Want to bag a job? Make sure your strongest competitor is interviewed on different day
Drawing on previous research on the gambler fallacy, Uri Simonsohn of The Wharton School of the University of Pennsylvania and Francesca Gino of Harvard Business School hypothesized that admissions interviewers would have a difficult time seeing the forest for the trees.
Instead of evaluating applicants in relation to all of the applicants who had been or would be interviewed, interviewers would only consider them in the frame of applicants interviewed on that day. This phenomenon is often referred to as “narrow bracketing.”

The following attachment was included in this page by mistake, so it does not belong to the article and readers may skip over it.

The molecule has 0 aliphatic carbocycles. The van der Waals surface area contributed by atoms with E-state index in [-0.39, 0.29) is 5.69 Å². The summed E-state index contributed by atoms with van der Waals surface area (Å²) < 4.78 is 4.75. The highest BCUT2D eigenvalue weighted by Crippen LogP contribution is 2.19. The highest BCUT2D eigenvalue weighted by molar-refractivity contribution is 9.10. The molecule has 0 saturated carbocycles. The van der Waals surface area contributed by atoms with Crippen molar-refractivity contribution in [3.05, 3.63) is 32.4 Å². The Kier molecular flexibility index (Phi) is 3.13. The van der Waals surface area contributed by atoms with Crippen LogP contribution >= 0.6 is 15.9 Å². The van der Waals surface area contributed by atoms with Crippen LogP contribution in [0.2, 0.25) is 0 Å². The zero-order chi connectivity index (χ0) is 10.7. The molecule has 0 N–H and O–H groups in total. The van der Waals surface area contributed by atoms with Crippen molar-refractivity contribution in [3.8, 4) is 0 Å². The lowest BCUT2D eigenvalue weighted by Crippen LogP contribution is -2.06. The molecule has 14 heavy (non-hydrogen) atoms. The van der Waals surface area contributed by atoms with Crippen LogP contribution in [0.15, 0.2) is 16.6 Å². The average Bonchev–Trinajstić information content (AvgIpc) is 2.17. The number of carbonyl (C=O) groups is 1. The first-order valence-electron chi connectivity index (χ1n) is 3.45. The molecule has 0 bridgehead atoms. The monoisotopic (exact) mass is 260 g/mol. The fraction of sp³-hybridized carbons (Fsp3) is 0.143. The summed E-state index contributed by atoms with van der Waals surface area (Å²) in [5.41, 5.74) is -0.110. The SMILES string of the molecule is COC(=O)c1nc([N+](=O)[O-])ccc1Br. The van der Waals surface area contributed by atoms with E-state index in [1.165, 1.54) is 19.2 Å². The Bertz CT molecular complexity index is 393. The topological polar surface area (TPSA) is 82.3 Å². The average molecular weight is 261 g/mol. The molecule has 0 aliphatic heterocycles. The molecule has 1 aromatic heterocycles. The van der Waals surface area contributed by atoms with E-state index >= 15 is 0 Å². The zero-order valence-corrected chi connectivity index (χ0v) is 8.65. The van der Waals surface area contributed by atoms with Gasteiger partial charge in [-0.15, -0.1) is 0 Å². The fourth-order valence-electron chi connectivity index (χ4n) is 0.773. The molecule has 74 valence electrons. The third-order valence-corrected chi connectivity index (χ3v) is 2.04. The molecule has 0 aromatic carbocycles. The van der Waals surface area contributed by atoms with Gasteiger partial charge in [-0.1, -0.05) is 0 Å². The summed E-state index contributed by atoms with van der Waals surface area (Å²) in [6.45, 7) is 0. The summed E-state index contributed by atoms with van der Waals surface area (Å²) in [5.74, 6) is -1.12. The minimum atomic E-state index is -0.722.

Much like gamblers bet on red after the wheel stops at black four times in a row, an interviewer bets on “bad” after she interviews four “goods” in a row; the difference in this case is that the interviewer controls the wheel.
If the interviewer expected that half of the whole pool would be recommended, she would avoid recommending more than half of the applicants she interviewed in a given day.
Simonsohn and Gino analyzed ten years of data from over 9000 MBA interviews to test their hypothesis.
As predicted, interviews earlier in the day had a negative impact on the assessments for the interviews that followed — if the interviewer had already given several high scores, the next score was likely to be lower.
This held true even after various applicant characteristics and interview characteristics were taken into account.
As the average score for
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